Do they present buying opportunities for fixed income investors?
There are certain macro-economic events that have put downward pressure on emerging markets and frontier-debt markets over the last five years. If we analyze some of these events, we find that they have a few things in common for emerging-market fixed income investors. They have presented strong buying opportunities for those willing to buck the trend and buy into weakness. Returns for those investors buying into weakness in frontier bonds have seen an average annualized return of 8.01% over the last five years.
Some of those global macroeconomic events include:
- Higher U.S. interest rates
- A decline in oil prices
- A drop in commodity prices
- A strengthening U.S. dollar
Higher U.S. interest rates
On May 22, 2013, then U.S. Federal Reserve (Fed) Chairman Ben Bernanke stated in a testimony before Congress that the Fed may taper or reduce the size of the bond-buying program. This sent shockwaves throughout the financial markets as investors feared that the long period of easy money fueling the appetite for “risk assets” was coming to an end. U.S. interest rates moved up sharply, with 10-year U.S. Treasuries surging by 100 basis points (bps) from 2% to 3% over the following months. It caused a sharp negative move in emerging-market debt in both hard currency and local currency bond markets.
10 year U.S. Treasury yields and performance across emerging-market sectors
Oil prices peaked in June 2014 at more than $105/barrel (WTI) then went into a bear market, losing over 70% of its value over the next 1.5 years as the laws of supply and demand kicked in. Lower demand from Europe and China, increased supply from the Organization of the Petroleum Exporting Countries (OPEC) and the new threat of increased production from the U.S. as “fracking” technology became the new buzzword all contributed to global supply concerns. During this downturn in energy prices, one of the more severe periods that caused emerging markets to suffer the most was the post OPEC meeting period in late October of 2014 when OPEC couldn’t agree on what action to take to halt the slide of energy prices. Over the next two months, oil prices suffered its most severe shock of the period and lost over 40% of its value in two months. During this period, emerging-market debt investors once again suffered under the weight of rising yields, wider credit spreads and weaker local currency markets.
Oil prices and performance across various emerging-market sectors
During the June 2014 to January 2016 period, the commodity markets were also facing downward pressure. Raw industrial prices suffered from a combination of oversupply and weak demand from China and other emerging economies such as Brazil. There was also reduced demand on natural resources such as steel, iron ore and crude oil. Cheaper borrowing costs and too much optimism about the demand side led to an oversupply from producers. Raw industrial prices lost over 25% during this bear market for commodities but also saw over two-thirds of the down move in the second half of 2015 before bottoming in late 2015. During this bear market in commodity prices, local emerging-market debt prices came under severe downward pressure as economies with exports tied to raw industrial prices and metal prices fell substantially relative to hard currency bonds.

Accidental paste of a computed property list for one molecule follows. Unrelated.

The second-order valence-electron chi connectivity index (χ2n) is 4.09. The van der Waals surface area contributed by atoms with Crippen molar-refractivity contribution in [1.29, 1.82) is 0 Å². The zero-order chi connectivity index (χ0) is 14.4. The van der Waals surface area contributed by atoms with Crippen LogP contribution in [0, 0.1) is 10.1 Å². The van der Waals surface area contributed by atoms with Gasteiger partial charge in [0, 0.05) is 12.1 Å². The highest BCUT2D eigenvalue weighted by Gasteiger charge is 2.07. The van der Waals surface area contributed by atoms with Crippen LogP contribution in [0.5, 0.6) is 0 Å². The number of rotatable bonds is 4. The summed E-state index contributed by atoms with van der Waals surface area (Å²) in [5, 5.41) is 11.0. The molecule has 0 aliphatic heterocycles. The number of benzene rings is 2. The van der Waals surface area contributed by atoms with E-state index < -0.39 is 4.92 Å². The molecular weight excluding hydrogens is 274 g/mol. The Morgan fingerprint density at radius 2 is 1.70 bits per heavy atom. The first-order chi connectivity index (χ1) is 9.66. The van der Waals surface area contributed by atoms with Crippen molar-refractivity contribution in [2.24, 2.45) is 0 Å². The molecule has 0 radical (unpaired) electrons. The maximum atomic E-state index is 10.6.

Commodity prices and performance across various emerging-market sectors
Sustained Commodities Sell-off
Trump’s U.S. presidential win
On November 8, 2016, Donald Trump’s surprise Presidential win caused a surge in U.S. interest rates. This was predicated on the belief that the Republican Party would control all three branches of government and therefore would be able to move quickly to implement the conservative agenda. The agenda consisted of low taxes, reduced regulation and a more business-friendly environment. This was perceived to lead to accelerated growth, an upward pressure on inflation and higher rates. This period once again put short-term downward pressure across the emerging-market debt space.
10-year US Treasury yields and performance across various emerging-market sectors
U.S. dollar strength 2018
The U.S. dollar has been strengthening, led by slightly higher interest rates but mainly coming from the improving economic backdrop. The U.S. dollar as measured by the USD Index-DXY up 8.5% from April 15 to August 15 has once again put downward pressure on the emerging-market debt sector.
Investors who took advantage of the aforementioned macroeconomic events by buying into frontier markets during weakness would have seen strong returns, as evidenced in the chart below. Following sharp sell-offs, Frontier bond markets have performed exceptionally well. What should investors do? The answer should be obvious….
Annualized returns since the month the selloff ended
Foreign securities are more volatile, harder to price and less liquid than U.S. securities. They are subject to different accounting and regulatory standards, and political and economic risks. These risks are enhanced in emerging markets countries.
Fixed income securities are subject to certain risks including, but not limited to: interest rate (changes in interest rates may cause a decline in the market value of an investment), credit (changes in the financial condition of the issuer, borrower, counterparty, or underlying collateral), prepayment (debt issuers may repay or refinance their loans or obligations earlier than anticipated), call (some bonds allow the issuer to call a bond for redemption before it matures), and extension (principal repayments may not occur as quickly as anticipated, causing the expected maturity of a security to increase).